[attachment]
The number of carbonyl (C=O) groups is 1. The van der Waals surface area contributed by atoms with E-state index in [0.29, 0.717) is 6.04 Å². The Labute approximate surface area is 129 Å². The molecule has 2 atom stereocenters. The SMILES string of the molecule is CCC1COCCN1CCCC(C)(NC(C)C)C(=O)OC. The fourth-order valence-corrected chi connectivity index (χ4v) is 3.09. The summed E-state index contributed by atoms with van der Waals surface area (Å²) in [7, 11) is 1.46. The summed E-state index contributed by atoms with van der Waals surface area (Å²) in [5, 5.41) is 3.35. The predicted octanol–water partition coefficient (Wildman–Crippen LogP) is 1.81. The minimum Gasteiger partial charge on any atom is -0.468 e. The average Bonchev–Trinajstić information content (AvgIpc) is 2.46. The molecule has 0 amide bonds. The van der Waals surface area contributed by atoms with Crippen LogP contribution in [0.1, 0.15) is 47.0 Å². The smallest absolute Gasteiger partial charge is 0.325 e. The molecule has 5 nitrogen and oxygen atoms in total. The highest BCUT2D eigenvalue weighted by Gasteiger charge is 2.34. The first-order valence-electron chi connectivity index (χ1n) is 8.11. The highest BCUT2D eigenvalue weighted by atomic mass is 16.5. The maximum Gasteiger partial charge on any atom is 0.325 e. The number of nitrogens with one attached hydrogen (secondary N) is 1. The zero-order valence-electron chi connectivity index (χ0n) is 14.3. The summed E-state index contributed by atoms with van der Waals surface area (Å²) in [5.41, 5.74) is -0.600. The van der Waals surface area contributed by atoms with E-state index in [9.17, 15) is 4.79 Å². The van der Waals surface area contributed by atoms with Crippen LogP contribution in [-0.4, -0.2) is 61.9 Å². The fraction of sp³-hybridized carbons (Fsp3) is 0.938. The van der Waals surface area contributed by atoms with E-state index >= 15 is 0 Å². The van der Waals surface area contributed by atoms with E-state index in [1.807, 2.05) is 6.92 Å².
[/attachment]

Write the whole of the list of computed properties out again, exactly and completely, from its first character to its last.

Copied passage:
The number of carbonyl (C=O) groups is 1. The van der Waals surface area contributed by atoms with E-state index in [0.29, 0.717) is 6.04 Å². The Labute approximate surface area is 129 Å². The molecule has 2 atom stereocenters. The SMILES string of the molecule is CCC1COCCN1CCCC(C)(NC(C)C)C(=O)OC. The fourth-order valence-corrected chi connectivity index (χ4v) is 3.09. The summed E-state index contributed by atoms with van der Waals surface area (Å²) in [7, 11) is 1.46. The summed E-state index contributed by atoms with van der Waals surface area (Å²) in [5, 5.41) is 3.35. The predicted octanol–water partition coefficient (Wildman–Crippen LogP) is 1.81. The minimum Gasteiger partial charge on any atom is -0.468 e. The average Bonchev–Trinajstić information content (AvgIpc) is 2.46. The molecule has 0 amide bonds. The van der Waals surface area contributed by atoms with Crippen LogP contribution in [0.1, 0.15) is 47.0 Å². The smallest absolute Gasteiger partial charge is 0.325 e. The molecule has 5 nitrogen and oxygen atoms in total. The highest BCUT2D eigenvalue weighted by Gasteiger charge is 2.34. The first-order valence-electron chi connectivity index (χ1n) is 8.11. The highest BCUT2D eigenvalue weighted by atomic mass is 16.5. The maximum Gasteiger partial charge on any atom is 0.325 e. The number of nitrogens with one attached hydrogen (secondary N) is 1. The zero-order valence-electron chi connectivity index (χ0n) is 14.3. The summed E-state index contributed by atoms with van der Waals surface area (Å²) in [5.41, 5.74) is -0.600. The van der Waals surface area contributed by atoms with E-state index in [9.17, 15) is 4.79 Å². The van der Waals surface area contributed by atoms with Crippen LogP contribution in [-0.4, -0.2) is 61.9 Å². The fraction of sp³-hybridized carbons (Fsp3) is 0.938. The van der Waals surface area contributed by atoms with E-state index >= 15 is 0 Å². The van der Waals surface area contributed by atoms with E-state index in [1.807, 2.05) is 6.92 Å².